Google SMTP Tarpit and take a look.

  • Thanks for the suggestion, but my client is a Web Design firm (their client is the one with the issue) running 100s of low traffic sites on shared host and the WHM has no root access or SSH.. stuck with SpamAssassin.. btw Exim is the exchange. Forgive me if this isn't clear.. my fortay is programming..I'd probably make a horrible sysadmin! – Mikey1980 Sep 16 '10 at 3:01
  • I'm a programmer as well, but have spent quite a number of hours running my old company's freebsd servers doing all manner of things. – Matt Sep 17 '10 at 0:34

You didn't mention it, so is there a reason you're not using a DNSBL?

Edit: SpamAssassin includes support for a few of them - without them, you'll be wasting a lot of CPU cycles analyzing spam.

  • Another great suggestion, however I am really limited since my clients WHM isn't root.. according to webalizer, enabling SpamAssassin has made next to no impact on bandwidth in the last 12 hours – Mikey1980 Sep 16 '10 at 3:07
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    ... then your best bet would be to push all mail services through Google Apps or use another third-party service to mitigate spam if your client's hosting provider is not willing to tinker with SpamAssassin's configuration. – danlefree Sep 16 '10 at 3:23
  • Any idea if DNSBL or RBL are enabled by deafult? You'd think they would be. I agree, I'm starting to think a front-end MX filtering is going to be the only solution. – Mikey1980 Sep 16 '10 at 3:30
  • @Mikey1980 - "Any idea if DNSBL or RBL are enabled by deafult?" Sorry, couldn't say - best to inquire directly with the provider in any case because there is a possibility they apply their own configuration. – danlefree Sep 16 '10 at 3:41
  • You can check if the emailserver filters spam based on the DNSBL: spamhaus.org/faq/answers.lasso?section=DNSBL%20Usage#205 – ZippyV Sep 16 '10 at 12:53

I use this this fake MX (a variante of the nolisting) and it works very well.

I used a postfix MX with all the usual filters and after some spambot manage to overload the server for 2 or 3 times i decided to give it a try...here is the result: fake-mx, before and after

try to guess when i have implemented the fake-mx! 8)

The result is the same as postgrey, but unlike postgrey, you don't need to change your mail server

The spambots now will either try the high MX or the low MX, freeing the real MX from the load of trying to filtering then (even with DNSBL, the load was high) and real email arrives with minimal delay.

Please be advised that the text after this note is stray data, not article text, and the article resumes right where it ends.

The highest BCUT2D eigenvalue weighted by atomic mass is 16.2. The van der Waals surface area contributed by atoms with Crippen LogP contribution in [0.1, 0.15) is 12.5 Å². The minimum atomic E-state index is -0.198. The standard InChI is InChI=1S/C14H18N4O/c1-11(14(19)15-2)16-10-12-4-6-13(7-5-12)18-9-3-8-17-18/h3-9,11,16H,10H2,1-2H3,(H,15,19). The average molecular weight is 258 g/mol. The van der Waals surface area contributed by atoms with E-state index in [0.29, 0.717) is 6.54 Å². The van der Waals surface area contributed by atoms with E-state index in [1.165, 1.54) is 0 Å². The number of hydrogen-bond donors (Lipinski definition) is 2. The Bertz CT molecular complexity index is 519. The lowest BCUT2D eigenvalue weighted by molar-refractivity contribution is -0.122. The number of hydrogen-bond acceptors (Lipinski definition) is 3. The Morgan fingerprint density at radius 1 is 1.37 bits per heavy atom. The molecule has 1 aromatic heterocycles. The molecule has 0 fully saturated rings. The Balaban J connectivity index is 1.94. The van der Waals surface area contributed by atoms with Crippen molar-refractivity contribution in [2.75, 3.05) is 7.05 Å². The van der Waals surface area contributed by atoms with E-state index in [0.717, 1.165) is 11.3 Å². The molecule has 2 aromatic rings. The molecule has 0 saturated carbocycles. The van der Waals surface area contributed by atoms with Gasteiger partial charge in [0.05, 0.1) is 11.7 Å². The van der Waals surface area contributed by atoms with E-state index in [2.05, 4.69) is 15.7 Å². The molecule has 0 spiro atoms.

But be warned, there are risks:

  • Some servers might have high retry times. Most servers will retry the next MX after the first one timeouts, others will try in the few minutes next, but i already saw servers that only retry after one hour or one day. They are very rare and for the ones i could catch it was a bad config. talking with the other postmaster fixes the problem

  • All emails will have a delay. Actually i see no delay at all, almost all real mailservers will retry to the next MX after the the first timeout, so we are talking about 30s delay. They usually try at least 3 MX before queueing the message for a longer delay. but you might have contact with one broken mailserver that might not do this and delay every message for minutes. So this is a thing to monitor when deploying this solution.

  • Broken sites. Some webservers send email for passwords, notifications, etc and instead of delivering for a internal real mail server, they try to be a "fake" mail server and delivery directly. As its a webserver, they will never retry and the email is lost. Again its a bad configuration from the webmaster/web developers, as only real email servers should send email. every time i find this problems i talk with the webmaster about the problem and usually the problem is fixed.

  • No logs. As the fake MX poing to unconnected IPs, you have no logs of what tried to be delivered. you only know that something went wrong when someone complains. but this is also good. You can always claim that you have no attempt to deliver any email, so its a remote problem. The other side must check their logs and solve the problem. I can prove there is no connection at all to my real server, moving the pressure to resolve the problem to the other side. If the other side is unable to fix the problem it looked as untrusted, unreliable.

  • No whitelist. this applies to all servers via dns, so you can not whitelist one server... actually is just half-true, but is harder. the whitelist solution is that the lowest MX points to a IP where a smtp is running, but filtered by firewall for everyone. Those servers you want to whilelist needed to be permitted in the firewall. This way all servers will be rejected by the firewall and the whitelisted will be able to deliver to the mail server. It works, but only for IPs whitelist, not for email whitelist.

Unlike postgrey, where the remote sender have a log of a "rejected" delivery (and so can point at us as the problem), the fake-MX will show that the webserver could not even connect and didn't retry, giving no excuse for the remote side about the problem. A failing MX better accepted over postgrey, as we can always claim some "routing problem, but the backup MX is working fine, we get all other emails"

with that said, i get very little complains (about 1 every 3 months), so i consider it safe enough (every spam filter have risks).